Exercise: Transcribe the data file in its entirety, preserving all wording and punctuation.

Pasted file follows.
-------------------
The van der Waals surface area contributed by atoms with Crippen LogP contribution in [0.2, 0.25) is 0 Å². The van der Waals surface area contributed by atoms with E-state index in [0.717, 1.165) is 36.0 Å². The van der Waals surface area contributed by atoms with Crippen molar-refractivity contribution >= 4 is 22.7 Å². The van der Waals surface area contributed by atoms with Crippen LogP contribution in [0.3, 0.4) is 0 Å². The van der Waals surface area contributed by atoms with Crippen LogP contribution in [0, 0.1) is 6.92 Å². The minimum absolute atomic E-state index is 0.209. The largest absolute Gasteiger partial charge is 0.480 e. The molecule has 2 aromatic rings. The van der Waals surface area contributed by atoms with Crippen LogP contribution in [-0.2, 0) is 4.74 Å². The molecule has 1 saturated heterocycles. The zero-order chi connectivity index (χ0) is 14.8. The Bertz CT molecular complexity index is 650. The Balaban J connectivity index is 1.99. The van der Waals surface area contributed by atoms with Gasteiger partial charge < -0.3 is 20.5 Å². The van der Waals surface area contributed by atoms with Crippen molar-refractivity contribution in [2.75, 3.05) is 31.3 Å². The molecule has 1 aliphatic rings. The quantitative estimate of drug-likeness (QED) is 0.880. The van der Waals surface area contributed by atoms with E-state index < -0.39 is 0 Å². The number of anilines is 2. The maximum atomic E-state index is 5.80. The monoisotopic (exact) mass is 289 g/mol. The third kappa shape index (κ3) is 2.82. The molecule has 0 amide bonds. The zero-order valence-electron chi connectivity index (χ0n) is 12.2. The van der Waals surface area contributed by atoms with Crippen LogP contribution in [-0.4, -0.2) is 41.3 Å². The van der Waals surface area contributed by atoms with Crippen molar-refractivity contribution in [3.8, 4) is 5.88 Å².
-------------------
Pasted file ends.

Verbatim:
The van der Waals surface area contributed by atoms with Crippen LogP contribution in [0.2, 0.25) is 0 Å². The van der Waals surface area contributed by atoms with E-state index in [0.717, 1.165) is 36.0 Å². The van der Waals surface area contributed by atoms with Crippen molar-refractivity contribution >= 4 is 22.7 Å². The van der Waals surface area contributed by atoms with Crippen LogP contribution in [0.3, 0.4) is 0 Å². The van der Waals surface area contributed by atoms with Crippen LogP contribution in [0, 0.1) is 6.92 Å². The minimum absolute atomic E-state index is 0.209. The largest absolute Gasteiger partial charge is 0.480 e. The molecule has 2 aromatic rings. The van der Waals surface area contributed by atoms with Crippen LogP contribution in [-0.2, 0) is 4.74 Å². The molecule has 1 saturated heterocycles. The zero-order chi connectivity index (χ0) is 14.8. The Bertz CT molecular complexity index is 650. The Balaban J connectivity index is 1.99. The van der Waals surface area contributed by atoms with Gasteiger partial charge < -0.3 is 20.5 Å². The van der Waals surface area contributed by atoms with Crippen molar-refractivity contribution in [2.75, 3.05) is 31.3 Å². The molecule has 1 aliphatic rings. The quantitative estimate of drug-likeness (QED) is 0.880. The van der Waals surface area contributed by atoms with E-state index < -0.39 is 0 Å². The number of anilines is 2. The maximum atomic E-state index is 5.80. The monoisotopic (exact) mass is 289 g/mol. The third kappa shape index (κ3) is 2.82. The molecule has 0 amide bonds. The zero-order valence-electron chi connectivity index (χ0n) is 12.2. The van der Waals surface area contributed by atoms with Crippen LogP contribution in [-0.4, -0.2) is 41.3 Å². The van der Waals surface area contributed by atoms with Crippen molar-refractivity contribution in [3.8, 4) is 5.88 Å².